• Free for qualified executives and consultants to industry

  • Receive quarterly issues of Area Development Magazine and special market report and directory issues


Trinity Frozen Foods Invests $15 Million In Pembroke, North Carolina Sweet Potato Processing Facility

Trinity Frozen Foods, a frozen food manufacturing company, will invest more than $15 million locate its operations in Pembroke, North Carolina, with plans to hire 149 employees during the next three years.

Wth management offices in Charlotte, Trinity will construct a sweet potato processing facility in Pembroke and has initial plans to produce 12 to 15 million pounds of sweet potato fries annually. The company plans to expand eventually to produce 50 million pounds of sweet potato fries each year. North Carolina is the nation’s leading grower of sweet potatoes.

“This will be the most modern and technological facility of its type in the world,” said Jere Null, CEO of Trinity Frozen Foods. “We are excited to be locating it here in North Carolina amongst the largest, most abundant source of sweet potatoes in the country.”

“North Carolina is proud of its strong roots in agriculture,” said Gov. Pat McCrory. “It makes great business sense for Trinity to locate near a majority of the growers in the state and the entire Southeast. We’re excited to welcome the company here and strengthen our agribusiness economy.”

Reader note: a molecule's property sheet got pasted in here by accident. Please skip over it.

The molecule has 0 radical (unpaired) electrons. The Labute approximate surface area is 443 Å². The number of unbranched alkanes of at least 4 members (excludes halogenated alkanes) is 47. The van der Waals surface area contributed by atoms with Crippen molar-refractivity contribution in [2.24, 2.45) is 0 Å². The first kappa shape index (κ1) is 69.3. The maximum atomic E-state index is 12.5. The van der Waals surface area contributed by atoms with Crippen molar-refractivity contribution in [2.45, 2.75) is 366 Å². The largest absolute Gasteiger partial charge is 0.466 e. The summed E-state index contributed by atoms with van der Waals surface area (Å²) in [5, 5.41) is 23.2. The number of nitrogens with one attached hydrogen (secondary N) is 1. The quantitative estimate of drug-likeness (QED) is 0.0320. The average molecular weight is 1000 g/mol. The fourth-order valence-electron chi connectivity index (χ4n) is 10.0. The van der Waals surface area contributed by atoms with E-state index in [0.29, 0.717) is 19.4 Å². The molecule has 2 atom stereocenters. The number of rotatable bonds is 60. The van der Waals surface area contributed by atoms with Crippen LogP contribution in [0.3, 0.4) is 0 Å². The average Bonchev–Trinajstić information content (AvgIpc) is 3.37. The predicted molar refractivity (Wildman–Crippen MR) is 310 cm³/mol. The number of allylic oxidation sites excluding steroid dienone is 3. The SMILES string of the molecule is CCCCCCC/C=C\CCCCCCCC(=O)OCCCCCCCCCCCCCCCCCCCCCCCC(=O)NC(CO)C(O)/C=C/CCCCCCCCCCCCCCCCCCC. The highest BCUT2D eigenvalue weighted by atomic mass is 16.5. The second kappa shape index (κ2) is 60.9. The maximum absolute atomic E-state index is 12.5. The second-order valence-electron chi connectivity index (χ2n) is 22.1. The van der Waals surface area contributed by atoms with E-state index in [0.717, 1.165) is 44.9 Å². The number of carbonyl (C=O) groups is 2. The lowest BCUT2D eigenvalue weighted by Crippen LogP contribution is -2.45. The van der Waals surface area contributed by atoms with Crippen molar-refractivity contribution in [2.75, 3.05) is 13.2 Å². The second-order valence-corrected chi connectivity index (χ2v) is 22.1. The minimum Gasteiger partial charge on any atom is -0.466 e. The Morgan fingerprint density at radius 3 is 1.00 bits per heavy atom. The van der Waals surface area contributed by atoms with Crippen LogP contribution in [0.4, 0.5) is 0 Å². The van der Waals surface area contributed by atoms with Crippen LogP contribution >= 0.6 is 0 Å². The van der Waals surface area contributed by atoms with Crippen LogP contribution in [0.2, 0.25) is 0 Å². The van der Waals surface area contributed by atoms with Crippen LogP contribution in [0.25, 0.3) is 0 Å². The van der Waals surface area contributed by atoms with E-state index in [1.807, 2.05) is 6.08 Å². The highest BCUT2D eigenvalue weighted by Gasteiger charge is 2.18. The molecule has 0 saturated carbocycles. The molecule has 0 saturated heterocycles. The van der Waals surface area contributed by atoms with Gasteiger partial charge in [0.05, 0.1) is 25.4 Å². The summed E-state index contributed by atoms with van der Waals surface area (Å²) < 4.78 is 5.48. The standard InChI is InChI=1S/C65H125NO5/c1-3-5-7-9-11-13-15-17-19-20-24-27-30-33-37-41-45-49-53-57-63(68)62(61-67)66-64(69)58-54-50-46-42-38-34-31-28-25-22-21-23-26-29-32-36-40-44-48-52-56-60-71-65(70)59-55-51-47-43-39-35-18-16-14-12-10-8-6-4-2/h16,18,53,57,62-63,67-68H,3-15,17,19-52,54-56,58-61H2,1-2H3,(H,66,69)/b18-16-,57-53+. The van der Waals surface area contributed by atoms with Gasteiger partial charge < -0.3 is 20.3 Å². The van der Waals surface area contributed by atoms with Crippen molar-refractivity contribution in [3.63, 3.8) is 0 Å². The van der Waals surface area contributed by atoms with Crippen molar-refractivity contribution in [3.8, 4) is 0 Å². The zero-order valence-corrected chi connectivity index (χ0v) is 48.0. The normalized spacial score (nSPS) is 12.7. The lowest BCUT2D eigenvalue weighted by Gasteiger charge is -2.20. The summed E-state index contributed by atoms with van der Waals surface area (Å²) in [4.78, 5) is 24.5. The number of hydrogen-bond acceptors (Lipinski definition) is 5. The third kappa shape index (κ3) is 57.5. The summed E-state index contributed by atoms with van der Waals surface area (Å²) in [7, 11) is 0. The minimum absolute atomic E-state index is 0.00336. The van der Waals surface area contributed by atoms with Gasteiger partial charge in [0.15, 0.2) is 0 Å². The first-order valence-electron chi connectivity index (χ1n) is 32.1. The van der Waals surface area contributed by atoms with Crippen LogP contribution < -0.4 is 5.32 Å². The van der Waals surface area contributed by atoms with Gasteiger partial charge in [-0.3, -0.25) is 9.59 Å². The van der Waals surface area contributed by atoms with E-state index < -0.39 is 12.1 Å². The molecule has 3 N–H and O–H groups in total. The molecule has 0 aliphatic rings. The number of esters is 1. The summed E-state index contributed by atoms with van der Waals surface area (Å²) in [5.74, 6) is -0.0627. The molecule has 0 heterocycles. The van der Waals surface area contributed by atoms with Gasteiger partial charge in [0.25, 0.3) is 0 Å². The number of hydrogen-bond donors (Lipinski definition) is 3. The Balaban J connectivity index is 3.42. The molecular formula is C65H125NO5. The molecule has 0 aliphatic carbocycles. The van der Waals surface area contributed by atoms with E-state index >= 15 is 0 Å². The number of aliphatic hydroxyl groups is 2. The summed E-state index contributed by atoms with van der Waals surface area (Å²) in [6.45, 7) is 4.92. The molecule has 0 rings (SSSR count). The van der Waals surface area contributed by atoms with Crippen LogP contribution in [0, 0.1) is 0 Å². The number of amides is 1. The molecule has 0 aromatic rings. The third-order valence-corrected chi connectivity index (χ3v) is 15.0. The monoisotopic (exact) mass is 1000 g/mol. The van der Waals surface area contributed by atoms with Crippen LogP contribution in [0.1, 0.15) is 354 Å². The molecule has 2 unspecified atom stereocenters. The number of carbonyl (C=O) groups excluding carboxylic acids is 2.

“North Carolina has always been a leader in agriculture and food production,” said Sharon Decker, N.C. Secretary of Commerce. “Trinity Frozen Foods’ decision to locate in Robeson County will provide additional business for our sweet potato growers as demand for their crop increases.”

The project was made possible in part by a performance-based grant from the One North Carolina Fund of up to $500,000. The grant is contingent upon proof of job creation and receipt of a local funding match. The One NC Fund provides financial assistance, through local governments, to attract business projects that will stimulate economic activity and create new jobs in the state. Companies receive no money up front and must meet job creation and investment performance standards to qualify for grant funds.

Exclusive Research